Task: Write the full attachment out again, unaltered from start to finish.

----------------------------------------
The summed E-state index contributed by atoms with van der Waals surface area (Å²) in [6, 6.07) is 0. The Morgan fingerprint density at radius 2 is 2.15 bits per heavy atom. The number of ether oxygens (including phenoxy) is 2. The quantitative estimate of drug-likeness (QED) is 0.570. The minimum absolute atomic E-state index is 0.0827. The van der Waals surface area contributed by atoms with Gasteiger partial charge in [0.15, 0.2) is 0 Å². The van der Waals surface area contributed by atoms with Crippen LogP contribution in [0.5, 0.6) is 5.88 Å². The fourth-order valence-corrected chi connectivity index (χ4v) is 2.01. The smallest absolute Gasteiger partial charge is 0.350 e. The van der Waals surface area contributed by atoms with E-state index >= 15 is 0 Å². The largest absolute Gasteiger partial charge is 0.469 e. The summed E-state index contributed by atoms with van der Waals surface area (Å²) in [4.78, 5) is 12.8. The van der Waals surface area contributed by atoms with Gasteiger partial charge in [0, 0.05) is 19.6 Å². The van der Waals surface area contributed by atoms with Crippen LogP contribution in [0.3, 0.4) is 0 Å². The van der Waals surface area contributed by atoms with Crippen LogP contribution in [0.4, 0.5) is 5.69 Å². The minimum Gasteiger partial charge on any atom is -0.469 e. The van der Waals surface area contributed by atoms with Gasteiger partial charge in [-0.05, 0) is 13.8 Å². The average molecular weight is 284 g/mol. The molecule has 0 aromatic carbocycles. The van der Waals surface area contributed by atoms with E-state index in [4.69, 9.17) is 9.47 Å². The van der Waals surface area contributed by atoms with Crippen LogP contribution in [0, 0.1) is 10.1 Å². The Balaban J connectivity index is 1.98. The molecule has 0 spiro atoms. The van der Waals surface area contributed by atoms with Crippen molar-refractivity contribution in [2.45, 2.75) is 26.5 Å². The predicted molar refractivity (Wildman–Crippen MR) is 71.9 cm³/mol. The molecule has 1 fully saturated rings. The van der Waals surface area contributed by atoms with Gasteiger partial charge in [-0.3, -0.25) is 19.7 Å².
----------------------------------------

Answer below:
The summed E-state index contributed by atoms with van der Waals surface area (Å²) in [6, 6.07) is 0. The Morgan fingerprint density at radius 2 is 2.15 bits per heavy atom. The number of ether oxygens (including phenoxy) is 2. The quantitative estimate of drug-likeness (QED) is 0.570. The minimum absolute atomic E-state index is 0.0827. The van der Waals surface area contributed by atoms with Gasteiger partial charge in [0.15, 0.2) is 0 Å². The van der Waals surface area contributed by atoms with Crippen LogP contribution in [0.5, 0.6) is 5.88 Å². The fourth-order valence-corrected chi connectivity index (χ4v) is 2.01. The smallest absolute Gasteiger partial charge is 0.350 e. The van der Waals surface area contributed by atoms with E-state index >= 15 is 0 Å². The largest absolute Gasteiger partial charge is 0.469 e. The summed E-state index contributed by atoms with van der Waals surface area (Å²) in [4.78, 5) is 12.8. The van der Waals surface area contributed by atoms with Gasteiger partial charge in [0, 0.05) is 19.6 Å². The van der Waals surface area contributed by atoms with Crippen LogP contribution in [0.3, 0.4) is 0 Å². The van der Waals surface area contributed by atoms with Crippen LogP contribution in [0.4, 0.5) is 5.69 Å². The minimum Gasteiger partial charge on any atom is -0.469 e. The van der Waals surface area contributed by atoms with Gasteiger partial charge in [-0.05, 0) is 13.8 Å². The average molecular weight is 284 g/mol. The molecule has 0 aromatic carbocycles. The van der Waals surface area contributed by atoms with E-state index in [4.69, 9.17) is 9.47 Å². The van der Waals surface area contributed by atoms with Crippen LogP contribution in [0, 0.1) is 10.1 Å². The Balaban J connectivity index is 1.98. The molecule has 0 spiro atoms. The van der Waals surface area contributed by atoms with Crippen molar-refractivity contribution in [2.45, 2.75) is 26.5 Å². The predicted molar refractivity (Wildman–Crippen MR) is 71.9 cm³/mol. The molecule has 1 fully saturated rings. The van der Waals surface area contributed by atoms with Gasteiger partial charge in [-0.3, -0.25) is 19.7 Å².